from The Century Dictionary.

  • noun plural In law, those annual agricultural products which demand culture, as distinguished from those which grow spontaneously; crops which require annual planting, or, like hops, annual training and culture.
  • noun The right to such crops.

from the GNU version of the Collaborative International Dictionary of English.

  • noun (Law) The growing crop, or profits of a crop which has been sown or planted; -- used especially in the plural. The produce of grass, trees, and the like, is not emblement.

from Wiktionary, Creative Commons Attribution/Share-Alike License.

  • noun Annual crops produced by cultivation. Emblements are treated as personal property.


from Wiktionary, Creative Commons Attribution/Share-Alike License

1485, from Old French emblayement, emblaiment ("harvest, crop"), from emblaer, emblaier, emblader (French emblaver, "to sow with grain"), from Medieval Latin imblādāre ("to sow with grain"), from im- + blādum (French blé, "grain"), from Frankish *blād (“produce”), from Proto-Germanic *blēdaz, *blēdō (“flower, leaf”), from Proto-Indo-European *bhlēdh-, *bhlō(w)-, *bhol- (“to flower; leaf”). Cognate with Old High German blāt ("flower, blossom, prosperity"), Middle Dutch blaad ("leaf"), Old English blǣd ("shoot, flower, fruit, harvest, wealth"). More at bloom.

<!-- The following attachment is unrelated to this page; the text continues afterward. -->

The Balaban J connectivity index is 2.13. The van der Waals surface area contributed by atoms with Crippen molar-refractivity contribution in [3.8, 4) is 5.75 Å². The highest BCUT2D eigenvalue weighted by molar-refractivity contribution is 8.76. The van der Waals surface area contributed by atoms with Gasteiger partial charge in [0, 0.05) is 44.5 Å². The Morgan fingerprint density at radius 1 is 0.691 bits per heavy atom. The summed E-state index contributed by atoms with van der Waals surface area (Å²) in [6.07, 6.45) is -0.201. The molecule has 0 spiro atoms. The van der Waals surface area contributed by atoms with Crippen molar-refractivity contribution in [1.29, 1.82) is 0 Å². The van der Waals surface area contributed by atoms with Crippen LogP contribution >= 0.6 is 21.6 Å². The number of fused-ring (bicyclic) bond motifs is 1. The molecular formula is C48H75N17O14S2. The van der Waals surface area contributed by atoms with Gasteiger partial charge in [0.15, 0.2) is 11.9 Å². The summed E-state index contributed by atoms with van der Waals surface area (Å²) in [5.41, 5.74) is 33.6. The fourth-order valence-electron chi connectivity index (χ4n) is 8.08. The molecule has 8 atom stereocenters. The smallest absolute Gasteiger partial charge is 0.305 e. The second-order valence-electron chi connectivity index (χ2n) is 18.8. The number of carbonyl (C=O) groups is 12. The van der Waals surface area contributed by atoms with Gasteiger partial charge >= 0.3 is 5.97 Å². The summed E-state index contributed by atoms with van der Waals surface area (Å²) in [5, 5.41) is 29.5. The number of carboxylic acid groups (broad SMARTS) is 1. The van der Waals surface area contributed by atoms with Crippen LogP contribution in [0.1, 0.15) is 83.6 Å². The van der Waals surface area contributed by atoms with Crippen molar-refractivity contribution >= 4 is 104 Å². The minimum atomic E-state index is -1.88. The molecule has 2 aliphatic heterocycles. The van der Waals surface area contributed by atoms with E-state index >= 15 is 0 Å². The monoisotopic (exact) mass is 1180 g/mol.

• Count Eudo reckoned himself stout enough, and reckoned Eustace was so; but the beauty of Jehane, that stately maid who might uphold a cornice, that still wonder of ivory and gold, was an emblement which he, the tenant, meant to profit by; and so for an hour (two years by the clock) he saw his profit fair.

    The Life and Death of Richard Yea-and-Nay


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